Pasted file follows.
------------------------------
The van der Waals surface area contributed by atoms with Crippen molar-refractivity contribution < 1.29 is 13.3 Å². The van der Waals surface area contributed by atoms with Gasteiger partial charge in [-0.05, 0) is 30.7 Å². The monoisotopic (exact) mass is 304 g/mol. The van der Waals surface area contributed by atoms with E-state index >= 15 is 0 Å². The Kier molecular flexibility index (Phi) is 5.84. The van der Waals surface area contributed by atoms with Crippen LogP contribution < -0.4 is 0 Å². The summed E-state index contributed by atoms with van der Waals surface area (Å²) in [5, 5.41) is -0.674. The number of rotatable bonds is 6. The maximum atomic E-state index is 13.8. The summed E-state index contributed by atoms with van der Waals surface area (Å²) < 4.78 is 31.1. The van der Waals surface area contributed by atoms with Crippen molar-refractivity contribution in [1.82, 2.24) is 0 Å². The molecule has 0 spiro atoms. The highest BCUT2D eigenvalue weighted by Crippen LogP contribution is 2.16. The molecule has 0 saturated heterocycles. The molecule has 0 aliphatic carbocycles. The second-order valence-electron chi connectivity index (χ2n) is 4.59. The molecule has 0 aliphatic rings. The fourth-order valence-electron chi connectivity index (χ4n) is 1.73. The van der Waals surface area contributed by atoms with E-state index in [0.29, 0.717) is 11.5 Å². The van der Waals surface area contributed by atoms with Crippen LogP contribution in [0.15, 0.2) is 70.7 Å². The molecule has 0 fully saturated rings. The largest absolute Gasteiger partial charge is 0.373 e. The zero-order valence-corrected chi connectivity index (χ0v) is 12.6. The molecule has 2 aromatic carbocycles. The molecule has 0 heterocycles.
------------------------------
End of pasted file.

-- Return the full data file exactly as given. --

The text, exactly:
The van der Waals surface area contributed by atoms with Crippen molar-refractivity contribution < 1.29 is 13.3 Å². The van der Waals surface area contributed by atoms with Gasteiger partial charge in [-0.05, 0) is 30.7 Å². The monoisotopic (exact) mass is 304 g/mol. The van der Waals surface area contributed by atoms with E-state index >= 15 is 0 Å². The Kier molecular flexibility index (Phi) is 5.84. The van der Waals surface area contributed by atoms with Crippen LogP contribution < -0.4 is 0 Å². The summed E-state index contributed by atoms with van der Waals surface area (Å²) in [5, 5.41) is -0.674. The number of rotatable bonds is 6. The maximum atomic E-state index is 13.8. The summed E-state index contributed by atoms with van der Waals surface area (Å²) < 4.78 is 31.1. The van der Waals surface area contributed by atoms with Crippen molar-refractivity contribution in [1.82, 2.24) is 0 Å². The molecule has 0 spiro atoms. The highest BCUT2D eigenvalue weighted by Crippen LogP contribution is 2.16. The molecule has 0 saturated heterocycles. The molecule has 0 aliphatic carbocycles. The second-order valence-electron chi connectivity index (χ2n) is 4.59. The molecule has 0 aliphatic rings. The fourth-order valence-electron chi connectivity index (χ4n) is 1.73. The van der Waals surface area contributed by atoms with E-state index in [0.29, 0.717) is 11.5 Å². The van der Waals surface area contributed by atoms with Crippen LogP contribution in [0.15, 0.2) is 70.7 Å². The molecule has 0 fully saturated rings. The largest absolute Gasteiger partial charge is 0.373 e. The zero-order valence-corrected chi connectivity index (χ0v) is 12.6. The molecule has 2 aromatic carbocycles. The molecule has 0 heterocycles.